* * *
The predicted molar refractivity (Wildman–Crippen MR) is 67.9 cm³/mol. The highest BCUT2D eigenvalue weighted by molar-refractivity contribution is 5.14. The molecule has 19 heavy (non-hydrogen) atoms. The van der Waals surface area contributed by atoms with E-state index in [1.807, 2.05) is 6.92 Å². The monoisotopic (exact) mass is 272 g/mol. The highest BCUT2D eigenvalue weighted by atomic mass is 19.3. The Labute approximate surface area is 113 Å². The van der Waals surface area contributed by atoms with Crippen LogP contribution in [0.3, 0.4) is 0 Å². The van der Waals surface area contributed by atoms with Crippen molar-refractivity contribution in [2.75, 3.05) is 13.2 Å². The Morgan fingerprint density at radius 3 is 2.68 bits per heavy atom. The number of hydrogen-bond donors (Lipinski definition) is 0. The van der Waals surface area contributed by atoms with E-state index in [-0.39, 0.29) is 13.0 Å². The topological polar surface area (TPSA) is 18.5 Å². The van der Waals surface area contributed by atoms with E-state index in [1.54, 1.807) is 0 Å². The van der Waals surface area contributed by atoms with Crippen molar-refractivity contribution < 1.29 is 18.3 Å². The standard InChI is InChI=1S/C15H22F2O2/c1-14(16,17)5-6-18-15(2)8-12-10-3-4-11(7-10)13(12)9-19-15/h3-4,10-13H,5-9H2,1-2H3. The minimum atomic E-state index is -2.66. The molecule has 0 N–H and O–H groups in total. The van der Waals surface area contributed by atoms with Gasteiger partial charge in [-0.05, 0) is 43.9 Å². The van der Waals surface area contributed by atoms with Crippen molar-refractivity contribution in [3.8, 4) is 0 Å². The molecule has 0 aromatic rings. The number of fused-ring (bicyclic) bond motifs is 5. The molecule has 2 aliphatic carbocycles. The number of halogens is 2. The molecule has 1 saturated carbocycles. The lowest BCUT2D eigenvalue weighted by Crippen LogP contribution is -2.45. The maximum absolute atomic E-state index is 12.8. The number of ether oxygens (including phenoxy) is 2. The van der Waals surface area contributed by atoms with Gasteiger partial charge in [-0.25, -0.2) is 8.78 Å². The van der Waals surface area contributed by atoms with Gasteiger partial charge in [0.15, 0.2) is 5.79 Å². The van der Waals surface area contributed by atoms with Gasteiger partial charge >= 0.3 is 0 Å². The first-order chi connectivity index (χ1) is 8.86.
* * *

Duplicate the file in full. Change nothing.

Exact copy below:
The predicted molar refractivity (Wildman–Crippen MR) is 67.9 cm³/mol. The highest BCUT2D eigenvalue weighted by molar-refractivity contribution is 5.14. The molecule has 19 heavy (non-hydrogen) atoms. The van der Waals surface area contributed by atoms with E-state index in [1.807, 2.05) is 6.92 Å². The monoisotopic (exact) mass is 272 g/mol. The highest BCUT2D eigenvalue weighted by atomic mass is 19.3. The Labute approximate surface area is 113 Å². The van der Waals surface area contributed by atoms with Crippen LogP contribution in [0.3, 0.4) is 0 Å². The van der Waals surface area contributed by atoms with Crippen molar-refractivity contribution in [2.75, 3.05) is 13.2 Å². The Morgan fingerprint density at radius 3 is 2.68 bits per heavy atom. The number of hydrogen-bond donors (Lipinski definition) is 0. The van der Waals surface area contributed by atoms with E-state index in [-0.39, 0.29) is 13.0 Å². The topological polar surface area (TPSA) is 18.5 Å². The van der Waals surface area contributed by atoms with E-state index in [1.54, 1.807) is 0 Å². The van der Waals surface area contributed by atoms with Crippen molar-refractivity contribution < 1.29 is 18.3 Å². The standard InChI is InChI=1S/C15H22F2O2/c1-14(16,17)5-6-18-15(2)8-12-10-3-4-11(7-10)13(12)9-19-15/h3-4,10-13H,5-9H2,1-2H3. The minimum atomic E-state index is -2.66. The molecule has 0 N–H and O–H groups in total. The van der Waals surface area contributed by atoms with Gasteiger partial charge in [-0.05, 0) is 43.9 Å². The van der Waals surface area contributed by atoms with Crippen molar-refractivity contribution in [3.8, 4) is 0 Å². The molecule has 0 aromatic rings. The number of fused-ring (bicyclic) bond motifs is 5. The molecule has 2 aliphatic carbocycles. The number of halogens is 2. The molecule has 1 saturated carbocycles. The lowest BCUT2D eigenvalue weighted by Crippen LogP contribution is -2.45. The maximum absolute atomic E-state index is 12.8. The number of ether oxygens (including phenoxy) is 2. The van der Waals surface area contributed by atoms with Gasteiger partial charge in [-0.25, -0.2) is 8.78 Å². The van der Waals surface area contributed by atoms with Gasteiger partial charge in [0.15, 0.2) is 5.79 Å². The van der Waals surface area contributed by atoms with Gasteiger partial charge >= 0.3 is 0 Å². The first-order chi connectivity index (χ1) is 8.86.